Law & Courts Opinion

Supreme Court Delivers Fair Share Case Decision

By Emily Douglas-McNab — June 27, 2018 2 min read
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This morning, the U.S. Supreme Court issued a ruling on Janus v. American Federation of State, County, and Municipal Employees Council, a high-profile, fair-share case with big implications for public employee unions, leaders, and K-12 talent managers in school systems across the country.

In a 5-4 decision, justices found that “States and public-sector unions may no longer extract agency fees from nonconsenting employees. The First Amendment is violated when money is taken from nonconsenting employees for a public-sector union; employees must choose to support the union before anything is taken from them. Accordingly, neither an agency fee nor any other form of payment to a public-sector union may be deducted from an employee, nor may any other attempt be made to collect such a payment, unless the employee affirmatively consents to pay.”

According to NPR, “the decision reverses a four-decades-old precedent and upends laws in 22 states.” Listen (or read) the hour-long oral argument before the Supreme Court that occurred on February 26, 2018.

The plaintiff, Mark Janus, an employee of the Illinois Department of Healthcare and Family Service, wrote in an editorial for the Chicago Tribune that he “shouldn’t be forced to pay money to a union if I don’t think it does a good job representing my interests.” In arguing that being forced to pay union fees was in violation of Janus’ First Amendment right to free speech, his lawyers cited the 1977 U.S. Supreme Court decision on Abood v. Detroit Board of Education, that found “a government entity could require public employees to pay a fair share of the cost that a union incurs when negotiating on their behalf over terms of employment. But no part of that fair-share payment could go to any of the union’s political or ideological activities.”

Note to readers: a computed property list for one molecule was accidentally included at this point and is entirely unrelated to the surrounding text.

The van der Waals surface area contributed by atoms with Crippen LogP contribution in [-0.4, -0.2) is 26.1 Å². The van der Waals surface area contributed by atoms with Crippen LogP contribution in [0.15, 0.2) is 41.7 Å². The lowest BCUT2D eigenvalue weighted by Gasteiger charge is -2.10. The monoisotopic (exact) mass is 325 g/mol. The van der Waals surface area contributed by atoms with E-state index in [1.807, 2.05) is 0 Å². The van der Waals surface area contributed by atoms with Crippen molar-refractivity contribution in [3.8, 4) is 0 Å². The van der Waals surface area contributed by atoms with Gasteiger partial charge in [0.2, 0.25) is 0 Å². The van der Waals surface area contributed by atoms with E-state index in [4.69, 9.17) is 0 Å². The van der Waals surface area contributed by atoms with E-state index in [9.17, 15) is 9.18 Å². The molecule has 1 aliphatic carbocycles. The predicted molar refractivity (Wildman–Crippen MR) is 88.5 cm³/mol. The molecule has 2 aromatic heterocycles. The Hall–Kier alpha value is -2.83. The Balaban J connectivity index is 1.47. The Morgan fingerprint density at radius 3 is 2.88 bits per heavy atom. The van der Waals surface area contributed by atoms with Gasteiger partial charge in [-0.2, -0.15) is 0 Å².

Janus is the second fair-share case the Supreme Court has heard in the past three years. You might also recall debate around the Friedrichs v. California Teachers Association case in 2016, which resulted in 4-4 decision after the death of Justice Antonin Scalia left a vacancy on the bench.

Regardless of your personal feelings on this case, district leaders in specific states need to be aware of these changes as it could possibly affect many human capital practices and processes as well as the culture of your organization. As we all continue to focus on the growth of children, we need to support the people in our system as best as we can--and with this decision comes emotions and change.

For more information on human capital, talent management, or continuous improvement in education, you can follow Emily Douglas-McNab (@EmilyDouglasHC) on Twitter.

The opinions expressed in K-12 Talent Manager are strictly those of the author(s) and do not reflect the opinions or endorsement of Editorial Projects in Education, or any of its publications.